Now Canada is in a situation where they have to deny the existence of Human Rights abuses. We talked with an RCMP officer who told us that he was glad that he was leaving after nine months because they were accomplishing nothing. He was tired of training people who wanted to become police officers just so that they could get bribes to feed their families. The police force is not paid sufficient wages to even adequately feed and educate their families. To admit the existence of these falicies and abuses would be admitting that this was a huge cynical experiment that serves only corporate interests.
As my Lavalas politician acquaintance told me, "The UN presence in Haiti has nothing to do with the problems of Haiti."
Paul Martin and the Liberal Government have crossed a dangerous line and do not have the courage to step back. Jack Layton and the NDP have been the biggest disappointment. He has done virtually nothing to bring this to light. Alexa Macdonough has more like a receptionist filing press releases every so often. This needs to be pursued with the same vigour as the Sponsorship scandal which by comparison is a simple 'break and enter' when placed beside the horrific actions being performed in the name of Democracy and Nation building in Haiti.

So Sayeth Steve


From: Ontario | Registered: Jul 2005  |  IP: Logged
Hawkins
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posted 30 July 2005 09:48 PM      Profile for Hawkins     Send New Private Message      Edit/Delete Post  Reply With Quote 
The comparison of Haiti to Ukraine of just over a year ago will be a stark reminder of how this government really stands beside democracy.

In the European sphere Canada spent its election observers to make sure democracy was safe. In our own (limited) sphere we allow the over throw of democracy, train those who intend of creating injustice, and support internationally the suppression of the poor (including the use of UN peacekeepers).

The fact that the house from all parts is virtually silent is extremely disheartening. I worked on the campaign for secretary minister of CIDA, Paddy Torsney last election and met with her earlier this year. I asked her what Canadian money was doing going to support a coup d'etat in Haiti and what Canadian police officers were doing training police who later attacked and killed portestors. her response was "We had peacekeepers in Haiti but not anymore, I am unaware that we had money going to the police, that would be through the justice ministry, I'll get my secretary to research it for you." Partly my fault for not following up (I am afraid of writing an overtly nasty letter considering the Liberal party affiliation), but I got no response back. And I doubt little is being done.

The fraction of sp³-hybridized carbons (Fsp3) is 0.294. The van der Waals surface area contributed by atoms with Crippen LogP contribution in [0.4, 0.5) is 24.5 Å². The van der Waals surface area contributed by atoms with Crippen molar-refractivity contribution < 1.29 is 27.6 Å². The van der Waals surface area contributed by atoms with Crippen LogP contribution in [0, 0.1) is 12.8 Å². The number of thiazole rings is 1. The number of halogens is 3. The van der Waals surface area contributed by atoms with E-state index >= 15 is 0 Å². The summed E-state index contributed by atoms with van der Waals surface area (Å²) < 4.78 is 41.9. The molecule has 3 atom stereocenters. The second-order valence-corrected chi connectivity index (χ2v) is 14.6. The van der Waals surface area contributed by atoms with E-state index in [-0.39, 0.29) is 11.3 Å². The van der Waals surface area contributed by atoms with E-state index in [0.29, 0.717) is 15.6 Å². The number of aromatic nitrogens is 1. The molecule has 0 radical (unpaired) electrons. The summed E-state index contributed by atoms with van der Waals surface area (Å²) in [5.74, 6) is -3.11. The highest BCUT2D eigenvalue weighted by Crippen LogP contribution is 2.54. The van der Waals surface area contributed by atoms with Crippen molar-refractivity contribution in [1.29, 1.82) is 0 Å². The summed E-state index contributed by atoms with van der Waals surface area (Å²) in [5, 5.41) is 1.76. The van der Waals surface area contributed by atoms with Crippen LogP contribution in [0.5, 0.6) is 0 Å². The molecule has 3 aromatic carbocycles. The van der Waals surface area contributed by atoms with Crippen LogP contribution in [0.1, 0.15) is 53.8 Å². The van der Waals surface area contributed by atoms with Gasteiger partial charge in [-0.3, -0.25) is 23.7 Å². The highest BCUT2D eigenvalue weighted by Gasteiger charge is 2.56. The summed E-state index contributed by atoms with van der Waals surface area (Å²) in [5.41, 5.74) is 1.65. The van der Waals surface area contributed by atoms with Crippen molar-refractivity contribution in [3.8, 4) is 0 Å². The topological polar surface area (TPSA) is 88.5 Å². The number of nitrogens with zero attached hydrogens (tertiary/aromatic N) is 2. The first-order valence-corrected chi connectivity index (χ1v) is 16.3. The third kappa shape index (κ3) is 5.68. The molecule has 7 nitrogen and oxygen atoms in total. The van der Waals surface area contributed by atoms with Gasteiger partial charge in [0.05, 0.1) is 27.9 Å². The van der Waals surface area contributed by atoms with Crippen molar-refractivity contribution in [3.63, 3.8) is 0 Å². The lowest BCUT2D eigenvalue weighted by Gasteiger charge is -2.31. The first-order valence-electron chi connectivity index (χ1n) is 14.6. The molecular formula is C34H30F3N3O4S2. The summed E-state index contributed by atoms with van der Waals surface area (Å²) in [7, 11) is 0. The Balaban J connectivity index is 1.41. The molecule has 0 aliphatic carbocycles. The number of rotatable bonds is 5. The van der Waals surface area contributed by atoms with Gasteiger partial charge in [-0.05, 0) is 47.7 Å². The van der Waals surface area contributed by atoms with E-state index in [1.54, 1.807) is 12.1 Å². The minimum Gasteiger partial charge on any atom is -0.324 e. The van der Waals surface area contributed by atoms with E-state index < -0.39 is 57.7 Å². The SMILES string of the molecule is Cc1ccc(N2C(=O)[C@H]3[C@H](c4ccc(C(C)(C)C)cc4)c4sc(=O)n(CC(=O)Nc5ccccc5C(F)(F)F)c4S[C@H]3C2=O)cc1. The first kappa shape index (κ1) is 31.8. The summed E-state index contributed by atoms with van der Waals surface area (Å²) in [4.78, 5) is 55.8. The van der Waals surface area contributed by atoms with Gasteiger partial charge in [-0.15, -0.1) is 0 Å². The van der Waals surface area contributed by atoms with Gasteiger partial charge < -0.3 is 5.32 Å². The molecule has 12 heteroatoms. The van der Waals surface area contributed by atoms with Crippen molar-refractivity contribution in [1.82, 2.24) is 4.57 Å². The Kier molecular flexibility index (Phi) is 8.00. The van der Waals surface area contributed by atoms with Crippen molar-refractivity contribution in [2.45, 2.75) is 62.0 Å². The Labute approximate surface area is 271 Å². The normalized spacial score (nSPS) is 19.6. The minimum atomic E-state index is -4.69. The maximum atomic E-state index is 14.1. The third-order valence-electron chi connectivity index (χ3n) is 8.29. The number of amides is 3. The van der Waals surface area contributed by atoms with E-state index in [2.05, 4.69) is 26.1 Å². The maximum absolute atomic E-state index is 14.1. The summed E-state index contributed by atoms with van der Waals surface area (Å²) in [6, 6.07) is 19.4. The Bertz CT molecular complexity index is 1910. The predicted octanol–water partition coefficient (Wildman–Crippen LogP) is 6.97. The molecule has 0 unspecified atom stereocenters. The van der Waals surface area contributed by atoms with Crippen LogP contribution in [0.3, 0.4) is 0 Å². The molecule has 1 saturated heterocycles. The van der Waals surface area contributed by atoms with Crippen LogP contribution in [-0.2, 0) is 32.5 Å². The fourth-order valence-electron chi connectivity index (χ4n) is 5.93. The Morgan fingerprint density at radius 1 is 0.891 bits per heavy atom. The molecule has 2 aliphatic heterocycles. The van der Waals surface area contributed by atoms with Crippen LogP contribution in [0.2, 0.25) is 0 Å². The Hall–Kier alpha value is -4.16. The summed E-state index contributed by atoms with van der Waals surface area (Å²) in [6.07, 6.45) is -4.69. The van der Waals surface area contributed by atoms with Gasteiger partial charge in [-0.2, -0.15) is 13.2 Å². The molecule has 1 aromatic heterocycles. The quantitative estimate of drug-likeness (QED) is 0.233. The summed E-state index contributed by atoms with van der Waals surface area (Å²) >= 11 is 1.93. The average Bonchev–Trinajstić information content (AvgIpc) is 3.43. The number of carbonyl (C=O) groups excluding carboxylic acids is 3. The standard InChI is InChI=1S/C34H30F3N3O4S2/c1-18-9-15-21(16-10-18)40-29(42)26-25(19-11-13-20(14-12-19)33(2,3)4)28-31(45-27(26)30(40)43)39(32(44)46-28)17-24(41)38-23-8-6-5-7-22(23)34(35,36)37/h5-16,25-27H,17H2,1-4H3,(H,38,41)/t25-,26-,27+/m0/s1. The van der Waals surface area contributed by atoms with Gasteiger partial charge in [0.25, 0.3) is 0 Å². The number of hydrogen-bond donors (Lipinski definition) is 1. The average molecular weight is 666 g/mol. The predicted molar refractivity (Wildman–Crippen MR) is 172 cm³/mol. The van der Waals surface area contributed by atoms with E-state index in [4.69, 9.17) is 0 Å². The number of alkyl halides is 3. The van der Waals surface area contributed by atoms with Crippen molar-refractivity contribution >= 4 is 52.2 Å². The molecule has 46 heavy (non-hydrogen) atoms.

It is sickening to think not only to think of the complete complacency of the government but the absolute lack of any serious uproar over this complete violation of democracy.

It is quite possible there is no solution in sight or possible for an uncorrupt, peaceful, prosperous, and democratic future of Haiti but to participate in actions that make it significantly worse. (Not that I don't think a peaceful uncorrupt democracy is impossible or even unlikely merely to counter the inane media spin).


From: Burlington Ont | Registered: Nov 2002  |  IP: Logged
Betray My Secrets
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posted 31 July 2005 05:42 AM      Profile for Betray My Secrets     Send New Private Message      Edit/Delete Post  Reply With Quote 
Anybody successfully eliminating a Duvalierist in the most painful way possible will have all their sins forgiven and be given eternal life in Heaven with God and with Lord and Saviour Leung Kwok-hung. (Note: Duvalierists are not considered human beings.)

[ 31 July 2005: Message edited by: Betray My Secrets ]


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sgm
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posted 01 August 2005 03:16 PM      Profile for sgm     Send New Private Message      Edit/Delete Post  Reply With Quote